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2015 Journal: July – Aug Vol. 4 No. 4

Preventing pressure ulcers in pediatric patients

As wound care clinicians, we are trained—and expected—to help heal wounds in patients of any age and to achieve positive outcomes. Basic wound-healing principles apply to all patients, whatever their age or size. The specific anatomy and physiology of vulnerable pediatric patients, however, requires detailed wound care. Unfortunately, little evidence-based research exists to support and direct the care of pediatric patients with pressure ulcers. This article describes efforts to reduce pressure ulcers in pediatric patients at Driscoll Children’s Hospital (DCH) in Corpus Christi, Texas.

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A collaborative approach to wound care and lymphedema therapy: Part 2

By Erin Fazzari, MPT, CLT, CWS, DWC Have you seen legs like these in your practice? These legs show lymphedema and chronic wounds before treatment (left image) and after treatment (right image) with complex decongestive therapy (CDT)—the gold standard of lymphedema care. The patient benefited from multidisciplinary collaboration between wound care and lymphedema therapists.

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deep tissue injury

Case study: Early detection and treatment resolves a deep tissue injury

By Todd Zortman, RN, WCC, and James Malec, PhD Pressure ulcers are a chronic healthcare burden for both patients and pro­viders. Over 2.5 million patients in the United States are affected annually by pressure ulcers, with nearly 60,000 of those cases directly resulting in death. From a provider’s perspective, the cost of individual care ranges anywhere from $500 to $70,000…

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short stay facility

Case study: Working under a time crunch in a short-stay facility

By Janet Wolfson, PT, CWS, CLT-LANA After landing my dream job as the wound care coordinator at an inpatient rehabilitation facility (IRF), I found myself trying to determine how much healing could be achieved for our more challenging patients, given the constraints of reimbursement and what can be done in the typical 10 to 14 days of a patient stay.…

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Amputation Risk Score

Clinical Notes: Revascularization, Amputation Risk Score

Leg revascularization fails to improve outcomes in nursing home patients Lower-extremity revascularization often fails to improve outcomes in nursing home patients, according to an article in JAMA Internal Medicine. “Functional outcomes after lower extremity revascularization in nursing home residents: A national cohort study” found that few patients are alive and ambulatory a year after surgery, and those who are alive…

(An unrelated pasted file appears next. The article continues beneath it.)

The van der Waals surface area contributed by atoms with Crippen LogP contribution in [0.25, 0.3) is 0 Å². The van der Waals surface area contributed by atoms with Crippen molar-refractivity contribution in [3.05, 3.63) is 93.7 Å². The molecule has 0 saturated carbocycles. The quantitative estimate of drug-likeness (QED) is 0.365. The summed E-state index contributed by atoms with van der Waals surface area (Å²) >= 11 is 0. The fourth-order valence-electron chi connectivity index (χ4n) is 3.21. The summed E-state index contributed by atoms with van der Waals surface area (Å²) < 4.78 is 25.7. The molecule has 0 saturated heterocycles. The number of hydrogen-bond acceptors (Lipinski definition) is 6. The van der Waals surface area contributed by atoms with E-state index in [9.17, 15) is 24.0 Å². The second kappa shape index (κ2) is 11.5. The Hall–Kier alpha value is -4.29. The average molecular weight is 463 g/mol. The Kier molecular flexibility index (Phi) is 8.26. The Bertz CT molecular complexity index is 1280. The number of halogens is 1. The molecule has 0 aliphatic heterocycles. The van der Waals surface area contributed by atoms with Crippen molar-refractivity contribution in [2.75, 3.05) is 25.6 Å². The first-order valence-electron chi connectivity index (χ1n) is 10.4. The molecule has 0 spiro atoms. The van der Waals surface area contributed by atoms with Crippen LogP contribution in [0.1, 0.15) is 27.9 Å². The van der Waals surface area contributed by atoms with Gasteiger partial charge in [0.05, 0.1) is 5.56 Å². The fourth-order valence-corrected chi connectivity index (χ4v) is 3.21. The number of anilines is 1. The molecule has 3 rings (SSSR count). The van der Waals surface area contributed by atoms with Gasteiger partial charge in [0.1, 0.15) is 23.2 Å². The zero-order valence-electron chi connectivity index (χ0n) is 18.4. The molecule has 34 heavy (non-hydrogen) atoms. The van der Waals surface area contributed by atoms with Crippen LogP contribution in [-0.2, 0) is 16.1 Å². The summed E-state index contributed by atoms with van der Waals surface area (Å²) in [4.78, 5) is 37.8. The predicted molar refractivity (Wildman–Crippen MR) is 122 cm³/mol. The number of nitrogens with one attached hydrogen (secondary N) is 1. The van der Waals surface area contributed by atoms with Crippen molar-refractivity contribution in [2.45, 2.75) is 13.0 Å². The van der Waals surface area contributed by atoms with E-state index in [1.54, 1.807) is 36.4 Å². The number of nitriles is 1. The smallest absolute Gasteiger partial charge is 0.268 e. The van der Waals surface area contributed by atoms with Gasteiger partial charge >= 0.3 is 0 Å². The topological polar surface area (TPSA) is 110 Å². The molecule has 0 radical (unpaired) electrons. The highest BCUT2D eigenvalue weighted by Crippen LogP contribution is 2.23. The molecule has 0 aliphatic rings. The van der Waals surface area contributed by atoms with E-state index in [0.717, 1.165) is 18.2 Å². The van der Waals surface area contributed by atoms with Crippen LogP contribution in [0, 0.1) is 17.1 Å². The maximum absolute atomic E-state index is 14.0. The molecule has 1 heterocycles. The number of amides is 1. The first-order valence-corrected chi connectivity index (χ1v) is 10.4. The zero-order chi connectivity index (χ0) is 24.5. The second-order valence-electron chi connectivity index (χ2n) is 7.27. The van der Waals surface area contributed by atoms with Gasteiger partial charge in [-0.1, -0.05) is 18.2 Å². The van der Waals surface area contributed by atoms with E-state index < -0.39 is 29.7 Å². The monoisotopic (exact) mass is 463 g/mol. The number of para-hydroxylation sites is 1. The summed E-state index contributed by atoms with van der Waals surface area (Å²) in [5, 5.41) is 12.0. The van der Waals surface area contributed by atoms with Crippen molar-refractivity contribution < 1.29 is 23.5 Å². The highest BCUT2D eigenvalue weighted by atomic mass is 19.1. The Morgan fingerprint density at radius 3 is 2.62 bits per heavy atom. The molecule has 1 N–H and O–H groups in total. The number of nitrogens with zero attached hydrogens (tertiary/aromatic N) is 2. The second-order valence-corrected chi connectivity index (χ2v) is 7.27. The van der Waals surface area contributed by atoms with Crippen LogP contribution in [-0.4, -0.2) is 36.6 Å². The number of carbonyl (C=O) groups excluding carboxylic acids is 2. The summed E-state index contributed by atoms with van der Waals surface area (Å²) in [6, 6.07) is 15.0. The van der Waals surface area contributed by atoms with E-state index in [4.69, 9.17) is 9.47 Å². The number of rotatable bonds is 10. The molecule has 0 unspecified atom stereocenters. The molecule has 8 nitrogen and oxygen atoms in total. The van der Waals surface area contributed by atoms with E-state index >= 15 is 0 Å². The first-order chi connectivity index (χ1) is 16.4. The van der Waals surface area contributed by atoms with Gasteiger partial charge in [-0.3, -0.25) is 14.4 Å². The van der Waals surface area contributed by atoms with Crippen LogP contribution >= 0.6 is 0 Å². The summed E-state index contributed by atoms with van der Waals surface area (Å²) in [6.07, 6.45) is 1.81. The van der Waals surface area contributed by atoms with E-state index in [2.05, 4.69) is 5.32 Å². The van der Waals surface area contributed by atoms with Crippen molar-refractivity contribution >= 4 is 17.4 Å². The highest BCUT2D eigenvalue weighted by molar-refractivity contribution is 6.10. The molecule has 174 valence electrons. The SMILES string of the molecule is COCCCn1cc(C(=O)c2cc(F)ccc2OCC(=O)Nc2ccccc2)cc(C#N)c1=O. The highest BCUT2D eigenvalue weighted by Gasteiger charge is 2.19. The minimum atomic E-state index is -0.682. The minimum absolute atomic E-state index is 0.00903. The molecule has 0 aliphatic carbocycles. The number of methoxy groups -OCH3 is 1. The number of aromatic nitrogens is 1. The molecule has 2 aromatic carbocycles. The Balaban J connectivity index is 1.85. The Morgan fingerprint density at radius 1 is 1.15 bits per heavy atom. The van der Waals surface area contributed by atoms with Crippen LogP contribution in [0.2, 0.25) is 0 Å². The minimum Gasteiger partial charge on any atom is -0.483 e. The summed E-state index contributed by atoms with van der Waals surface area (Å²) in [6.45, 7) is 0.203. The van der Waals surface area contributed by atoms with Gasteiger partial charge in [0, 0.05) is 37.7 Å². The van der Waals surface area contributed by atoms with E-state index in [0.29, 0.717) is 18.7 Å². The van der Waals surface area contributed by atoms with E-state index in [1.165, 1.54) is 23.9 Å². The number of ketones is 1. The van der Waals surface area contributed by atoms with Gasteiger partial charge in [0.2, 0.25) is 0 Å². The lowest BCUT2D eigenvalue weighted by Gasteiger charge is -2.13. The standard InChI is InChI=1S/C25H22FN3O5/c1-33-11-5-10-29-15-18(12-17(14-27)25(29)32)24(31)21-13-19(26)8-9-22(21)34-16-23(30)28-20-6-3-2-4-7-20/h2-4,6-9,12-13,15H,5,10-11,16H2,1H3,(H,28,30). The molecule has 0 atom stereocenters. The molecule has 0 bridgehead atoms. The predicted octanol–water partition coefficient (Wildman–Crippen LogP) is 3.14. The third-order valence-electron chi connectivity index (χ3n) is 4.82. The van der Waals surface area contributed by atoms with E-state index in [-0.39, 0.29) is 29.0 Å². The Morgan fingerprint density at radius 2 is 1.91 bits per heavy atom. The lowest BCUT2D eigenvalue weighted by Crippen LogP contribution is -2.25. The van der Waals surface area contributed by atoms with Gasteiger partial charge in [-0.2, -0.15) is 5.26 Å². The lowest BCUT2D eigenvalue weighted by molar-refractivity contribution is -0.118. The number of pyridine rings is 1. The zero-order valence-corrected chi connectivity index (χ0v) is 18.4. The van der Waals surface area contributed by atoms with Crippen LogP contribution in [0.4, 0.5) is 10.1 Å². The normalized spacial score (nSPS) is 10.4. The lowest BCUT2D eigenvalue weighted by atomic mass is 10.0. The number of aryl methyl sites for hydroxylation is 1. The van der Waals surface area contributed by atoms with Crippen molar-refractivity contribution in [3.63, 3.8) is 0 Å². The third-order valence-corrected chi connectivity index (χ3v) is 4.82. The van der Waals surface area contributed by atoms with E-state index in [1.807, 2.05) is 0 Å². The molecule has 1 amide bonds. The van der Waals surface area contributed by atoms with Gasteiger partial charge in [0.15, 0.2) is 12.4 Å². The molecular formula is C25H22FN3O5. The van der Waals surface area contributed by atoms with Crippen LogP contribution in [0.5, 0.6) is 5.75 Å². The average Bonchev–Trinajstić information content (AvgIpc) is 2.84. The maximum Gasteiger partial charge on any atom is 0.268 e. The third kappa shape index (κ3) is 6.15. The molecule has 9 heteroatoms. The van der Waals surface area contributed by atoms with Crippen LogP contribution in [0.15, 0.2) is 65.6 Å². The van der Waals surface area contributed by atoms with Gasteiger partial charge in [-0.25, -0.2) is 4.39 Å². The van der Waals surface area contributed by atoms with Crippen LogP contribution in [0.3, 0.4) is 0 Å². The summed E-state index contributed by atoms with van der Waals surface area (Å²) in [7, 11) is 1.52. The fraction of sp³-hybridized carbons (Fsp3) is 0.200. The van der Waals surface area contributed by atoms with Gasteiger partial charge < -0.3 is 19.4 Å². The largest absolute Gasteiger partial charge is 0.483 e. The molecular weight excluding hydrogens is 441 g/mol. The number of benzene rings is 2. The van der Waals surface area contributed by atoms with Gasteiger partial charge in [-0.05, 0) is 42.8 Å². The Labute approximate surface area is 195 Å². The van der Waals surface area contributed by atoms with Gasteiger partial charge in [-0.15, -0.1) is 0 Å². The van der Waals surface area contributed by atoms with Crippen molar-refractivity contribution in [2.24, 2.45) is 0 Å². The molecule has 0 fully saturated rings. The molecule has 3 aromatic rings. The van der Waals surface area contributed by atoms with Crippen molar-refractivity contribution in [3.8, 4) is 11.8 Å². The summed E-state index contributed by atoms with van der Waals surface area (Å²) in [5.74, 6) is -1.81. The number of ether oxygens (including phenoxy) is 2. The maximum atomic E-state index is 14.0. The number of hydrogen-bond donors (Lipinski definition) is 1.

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Clinician Resources: Nutrition, Treatment Algorithms, Pressure Ulcer Prevention

Check out these resources for your practice. Be a nutrition champion One in three patients enters a hospital malnourished. Fight malnutrition by viewing six short videos from the Alliance to Advance Patient Nutrition, including “Rapidly Implement Nutrition Interventions” and “Recognize and Diagnose All Patients at Risk of Malnutrition.” The videos show how to collaborate with the care team to become…

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Comprehensive skin assessment

By Nancy Morgan, RN, BSN, MBA, WOC, WCC, DWC, OMS Each issue, Apple Bites brings you a tool you can apply in your daily practice. Here’s an overview of performing a comprehensive skin assessment. In the healthcare setting, a comprehensive skin assessment is a process in which the entire skin of a patient is examined for abnormalities. It requires looking…

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From the Editor: Tips on staging pressure ulcers

By Donna Sardina, RN, MHA, WCC, CWCMS, DWC, OMS Pressure ulcers have been a health concern for a long time—since at least 5,000 years ago, when evidence of a pressure ulcer was found on an ancient Egyptian mummy. But not until 1975 did the staging classification system we’re familiar with begin. This system was designed to make things easier by…

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Immobility as the root cause of pressure ulcers

By Jeri Lundgren, BSN, RN, PHN, CWS, CWCN Many factors can contribute to the formation of a pressure ulcer, but it’s rare that one develops in an active, mobile patient. As the National Pressure Ulcer Advisory Panel 2014 guidelines state, “Pressure ulcers cannot form without loading, or pressure on the tissue. Extended periods of lying or sitting on a particular…

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Motivational interviewing: A collaborative path to change

By Sharon Morrison, MAT, RN Michael had diabetes and a history of elevated blood glucose levels. A long-time drinker, he seemed to have no interest in giving up the habit. I met him while working as a diabetes nurse educator for the Boston Health Care for the Homeless Program, traveling from shelter to shelter to help persons with diabetes set…

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Preventing pressure ulcers in pediatric patients

By Roxana Reyna, BSN, RNC-NIC, WCC, CWOCN As wound care clinicians, we are trained—and expected—to help heal wounds in patients of any age and to achieve positive outcomes. Basic wound-healing principles apply to all patients, whatever their age or size. The specific anatomy and physiology of vulnerable pediatric patients, however, requires detailed wound care. Unfortunately, little evidence-based research exists to…

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2015 Journal: July – Aug Vol. 4 No. 4

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